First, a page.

Healthcare can be proven either by private health insurance (I'm 60 and mine costs €870 per year for mid range cover), or if you're State Pension age, you can obtain a Form S1 from the Overseas Healthcare Team in the UK, to transfer your right to free healthcare to Spain.  It's worth noting, though, that you may have to make a contribution to the cost of any medication depending on your level of income.

Regarding Angie's post about documents that have to be provided to Spanish banks, all foreign nationals have to do this - it's in order for the banks to comply with EU money laundering and tax evasion laws.  If non-resident, you have to provide your passport details every 2 years - the banks are obliged to provide a certificate to the Spanish authorities for each non-resident bank account holder - and they charge you around €40 for the privilege!  If resident, you have to provide your TIE card to your branch.  If you should renew either of these documents, you have to provide them to the bank again.  Failure to do so will result in your account being frozen.

In the "Spain Tips and Guides" section (there's a link at the top of the page), you can find detailed guides about much of what I've covered.  Some members have also been through the visa application process already, so their feedback is well worth a read and, of course, they should be able to help with specific enquiries you may have about the process.

Kind regards,  

Kim

GrahamLynn

Posted: Thu Sep 9, 2021 12:36pm

GrahamLynn

Helpful member

Posts: 448

390 helpful points

Location: El Raso

Joined: 9 Jul 2017

Posted: Thu Sep 9, 2021 12:36pm

Angie38 wrote on Wed Sep 8, 2021 10:32pm:

Hi my husband and I recently opened a bank account and was asked to put 9000 euros in each and also persuaded to take out private health insurance as doing this would enable us to avoid any additional bank charges for "maintenance" if the bank card the supply you with. Be aware that when you set ...

...up an account you will have to put 700 euro in per month and adhere to the rules. It's very different to having a UK bank account. There are lots of hidden charges and lots of paperwork to sign on an electrical signature pad. Usually all in Spanish. We we told by a Spanish resident yesterday that TIE cards have to be registered at the bank or accounts will be frozen, not sure if this has something to do with Brexit or even just a rumour?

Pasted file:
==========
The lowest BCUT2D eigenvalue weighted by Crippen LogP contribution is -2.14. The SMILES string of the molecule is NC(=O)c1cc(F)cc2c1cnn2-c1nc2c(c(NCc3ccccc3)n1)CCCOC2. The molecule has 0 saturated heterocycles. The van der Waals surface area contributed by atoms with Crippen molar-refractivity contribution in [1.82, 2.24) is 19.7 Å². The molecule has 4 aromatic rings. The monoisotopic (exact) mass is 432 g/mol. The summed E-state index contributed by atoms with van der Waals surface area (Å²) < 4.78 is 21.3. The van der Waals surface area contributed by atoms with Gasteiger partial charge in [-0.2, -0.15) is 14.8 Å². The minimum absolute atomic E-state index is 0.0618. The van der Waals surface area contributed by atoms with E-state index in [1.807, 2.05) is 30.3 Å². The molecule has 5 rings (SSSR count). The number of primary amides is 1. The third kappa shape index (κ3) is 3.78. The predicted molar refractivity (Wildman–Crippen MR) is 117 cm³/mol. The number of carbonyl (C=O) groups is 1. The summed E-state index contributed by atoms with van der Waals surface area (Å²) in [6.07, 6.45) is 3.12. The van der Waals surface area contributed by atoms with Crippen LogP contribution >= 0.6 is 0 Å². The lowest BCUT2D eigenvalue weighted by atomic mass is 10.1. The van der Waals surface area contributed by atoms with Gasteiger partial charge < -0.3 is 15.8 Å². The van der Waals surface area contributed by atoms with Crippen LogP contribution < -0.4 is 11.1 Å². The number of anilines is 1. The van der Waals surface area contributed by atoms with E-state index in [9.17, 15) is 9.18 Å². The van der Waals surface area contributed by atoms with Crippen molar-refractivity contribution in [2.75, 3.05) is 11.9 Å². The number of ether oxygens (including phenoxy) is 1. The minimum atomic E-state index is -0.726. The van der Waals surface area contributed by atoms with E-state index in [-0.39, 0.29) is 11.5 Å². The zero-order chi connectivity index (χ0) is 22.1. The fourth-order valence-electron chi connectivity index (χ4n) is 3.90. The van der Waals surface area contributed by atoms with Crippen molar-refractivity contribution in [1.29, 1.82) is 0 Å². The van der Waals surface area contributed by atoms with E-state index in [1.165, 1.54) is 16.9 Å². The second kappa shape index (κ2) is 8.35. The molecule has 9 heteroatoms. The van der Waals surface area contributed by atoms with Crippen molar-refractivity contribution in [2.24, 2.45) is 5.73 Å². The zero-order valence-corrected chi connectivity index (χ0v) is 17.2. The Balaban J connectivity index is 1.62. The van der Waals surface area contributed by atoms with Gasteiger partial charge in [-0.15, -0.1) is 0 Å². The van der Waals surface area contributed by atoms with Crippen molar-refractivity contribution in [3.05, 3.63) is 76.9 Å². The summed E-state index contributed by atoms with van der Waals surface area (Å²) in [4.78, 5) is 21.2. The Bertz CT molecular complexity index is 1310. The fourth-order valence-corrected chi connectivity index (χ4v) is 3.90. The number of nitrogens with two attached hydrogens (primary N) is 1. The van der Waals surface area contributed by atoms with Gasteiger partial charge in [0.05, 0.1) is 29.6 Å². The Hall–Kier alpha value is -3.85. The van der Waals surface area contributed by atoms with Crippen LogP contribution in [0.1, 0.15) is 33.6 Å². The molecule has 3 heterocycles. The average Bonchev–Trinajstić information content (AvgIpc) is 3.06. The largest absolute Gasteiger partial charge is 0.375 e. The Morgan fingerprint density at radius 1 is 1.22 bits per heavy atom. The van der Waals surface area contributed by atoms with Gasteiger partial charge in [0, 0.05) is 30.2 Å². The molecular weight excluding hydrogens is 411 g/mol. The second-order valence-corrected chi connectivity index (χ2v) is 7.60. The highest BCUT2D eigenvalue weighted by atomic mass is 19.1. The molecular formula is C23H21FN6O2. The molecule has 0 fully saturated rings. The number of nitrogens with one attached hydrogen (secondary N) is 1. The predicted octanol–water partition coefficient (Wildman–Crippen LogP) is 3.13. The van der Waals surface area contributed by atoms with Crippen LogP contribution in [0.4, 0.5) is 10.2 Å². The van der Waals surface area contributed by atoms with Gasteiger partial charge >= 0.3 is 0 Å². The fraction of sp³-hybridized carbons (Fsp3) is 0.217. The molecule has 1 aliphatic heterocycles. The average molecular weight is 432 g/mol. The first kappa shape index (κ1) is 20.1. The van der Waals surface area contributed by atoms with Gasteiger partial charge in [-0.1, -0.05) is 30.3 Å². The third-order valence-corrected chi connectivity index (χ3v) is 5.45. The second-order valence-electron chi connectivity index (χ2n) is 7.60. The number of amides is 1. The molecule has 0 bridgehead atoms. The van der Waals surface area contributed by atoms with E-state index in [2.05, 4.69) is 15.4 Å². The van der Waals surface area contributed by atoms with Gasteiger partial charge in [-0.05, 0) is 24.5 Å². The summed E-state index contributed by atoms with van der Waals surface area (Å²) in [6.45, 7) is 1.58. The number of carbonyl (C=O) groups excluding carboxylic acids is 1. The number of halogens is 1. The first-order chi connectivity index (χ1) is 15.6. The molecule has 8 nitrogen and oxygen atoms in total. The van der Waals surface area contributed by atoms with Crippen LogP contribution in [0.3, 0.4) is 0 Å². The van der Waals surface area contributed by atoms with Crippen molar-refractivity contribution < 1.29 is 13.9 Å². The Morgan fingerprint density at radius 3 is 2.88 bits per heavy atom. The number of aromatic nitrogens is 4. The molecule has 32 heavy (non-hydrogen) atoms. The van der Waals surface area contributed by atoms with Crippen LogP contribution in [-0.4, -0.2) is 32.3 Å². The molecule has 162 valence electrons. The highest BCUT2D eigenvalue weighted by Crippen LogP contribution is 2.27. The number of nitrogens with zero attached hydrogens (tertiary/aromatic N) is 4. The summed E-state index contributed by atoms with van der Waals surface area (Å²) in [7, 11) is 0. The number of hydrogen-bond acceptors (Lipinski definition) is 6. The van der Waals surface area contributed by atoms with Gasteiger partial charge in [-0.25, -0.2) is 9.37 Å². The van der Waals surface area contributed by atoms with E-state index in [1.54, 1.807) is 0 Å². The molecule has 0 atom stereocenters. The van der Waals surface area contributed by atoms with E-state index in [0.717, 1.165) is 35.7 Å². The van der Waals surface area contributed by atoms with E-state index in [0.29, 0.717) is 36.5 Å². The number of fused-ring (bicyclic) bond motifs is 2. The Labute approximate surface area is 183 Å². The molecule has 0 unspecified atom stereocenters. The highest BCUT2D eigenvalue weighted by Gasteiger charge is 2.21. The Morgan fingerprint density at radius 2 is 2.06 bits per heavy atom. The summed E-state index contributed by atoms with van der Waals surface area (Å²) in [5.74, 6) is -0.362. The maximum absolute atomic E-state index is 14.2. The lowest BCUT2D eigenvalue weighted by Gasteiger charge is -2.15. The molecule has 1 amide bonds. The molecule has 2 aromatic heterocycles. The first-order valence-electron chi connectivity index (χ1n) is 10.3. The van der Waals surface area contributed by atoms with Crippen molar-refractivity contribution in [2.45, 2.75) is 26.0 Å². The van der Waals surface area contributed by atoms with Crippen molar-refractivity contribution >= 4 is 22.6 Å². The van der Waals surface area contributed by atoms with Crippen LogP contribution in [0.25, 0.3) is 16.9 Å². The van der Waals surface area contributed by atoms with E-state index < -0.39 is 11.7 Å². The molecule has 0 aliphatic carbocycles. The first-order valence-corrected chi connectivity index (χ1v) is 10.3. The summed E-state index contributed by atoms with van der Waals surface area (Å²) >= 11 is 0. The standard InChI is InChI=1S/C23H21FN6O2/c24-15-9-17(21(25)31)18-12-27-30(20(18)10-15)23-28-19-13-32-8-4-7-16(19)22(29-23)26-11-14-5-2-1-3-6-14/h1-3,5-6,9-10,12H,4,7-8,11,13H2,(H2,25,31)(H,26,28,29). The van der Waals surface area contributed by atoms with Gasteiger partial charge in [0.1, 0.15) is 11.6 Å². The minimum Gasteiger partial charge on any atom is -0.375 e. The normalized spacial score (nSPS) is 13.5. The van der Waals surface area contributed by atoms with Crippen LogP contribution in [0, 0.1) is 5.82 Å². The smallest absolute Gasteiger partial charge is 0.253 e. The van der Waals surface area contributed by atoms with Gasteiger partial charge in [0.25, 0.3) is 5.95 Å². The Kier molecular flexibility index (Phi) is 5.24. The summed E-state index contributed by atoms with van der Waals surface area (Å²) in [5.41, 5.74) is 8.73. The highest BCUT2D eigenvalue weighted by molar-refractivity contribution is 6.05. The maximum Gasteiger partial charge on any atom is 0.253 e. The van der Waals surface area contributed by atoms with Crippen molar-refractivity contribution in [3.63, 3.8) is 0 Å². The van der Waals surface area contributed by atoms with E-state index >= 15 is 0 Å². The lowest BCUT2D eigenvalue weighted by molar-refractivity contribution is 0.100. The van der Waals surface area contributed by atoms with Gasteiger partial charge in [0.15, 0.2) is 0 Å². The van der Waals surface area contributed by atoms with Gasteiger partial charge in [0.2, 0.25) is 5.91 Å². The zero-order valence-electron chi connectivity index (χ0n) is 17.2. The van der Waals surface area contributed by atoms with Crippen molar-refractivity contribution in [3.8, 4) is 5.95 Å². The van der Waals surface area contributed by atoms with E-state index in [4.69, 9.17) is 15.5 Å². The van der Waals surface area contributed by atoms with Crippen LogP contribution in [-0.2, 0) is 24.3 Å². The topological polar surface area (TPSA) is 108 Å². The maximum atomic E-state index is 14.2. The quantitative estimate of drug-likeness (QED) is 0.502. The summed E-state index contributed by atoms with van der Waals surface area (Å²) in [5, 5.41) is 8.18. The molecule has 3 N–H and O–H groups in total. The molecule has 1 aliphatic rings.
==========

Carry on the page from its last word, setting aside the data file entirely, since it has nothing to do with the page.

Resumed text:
From the amount you deposited in to your bank account, it seems as though you were non residents going for  residency as that was the amount required to have in your account  to obtain residency at the back end of last year.  Once you’ve got your residency you do not have to keep that amount in your account. It can be spent or put back into savings  etc . Rules differ slightly about money in the bank if obtaining residency via NLV but as the amount of money has required has increased , I’ll assume you applied for residency last year. 

You should have been advised by your bank, that once you became residents that you needed to register your TIE cards with them. Nothing to do with Brexit or accounts being frozen. Again if you draw money over the counter in your bank, you do it using your passport as ID, so once you renew your passport  you need to tell your bank. 

As in the U.K. the banks here will dangle carrots to enable you to get cheaper banking. But again as the U.K. It’s all sales talk  to get you to take on their products. You just need to find a bank that offers the service you require, with acceptable charges. 

The account  you opened would have been a non residents account. Once you register your TIE cards they will open a new residents account for you.  You should also find that your charges are reduced quite dramatically. As Kim mentioned the bank produce statements/certificates required for tax purposes, are different for non residents/residents.  As a resident you can just go into your on line banking and print off the statements required for tax purposes at no charge. 

Lynn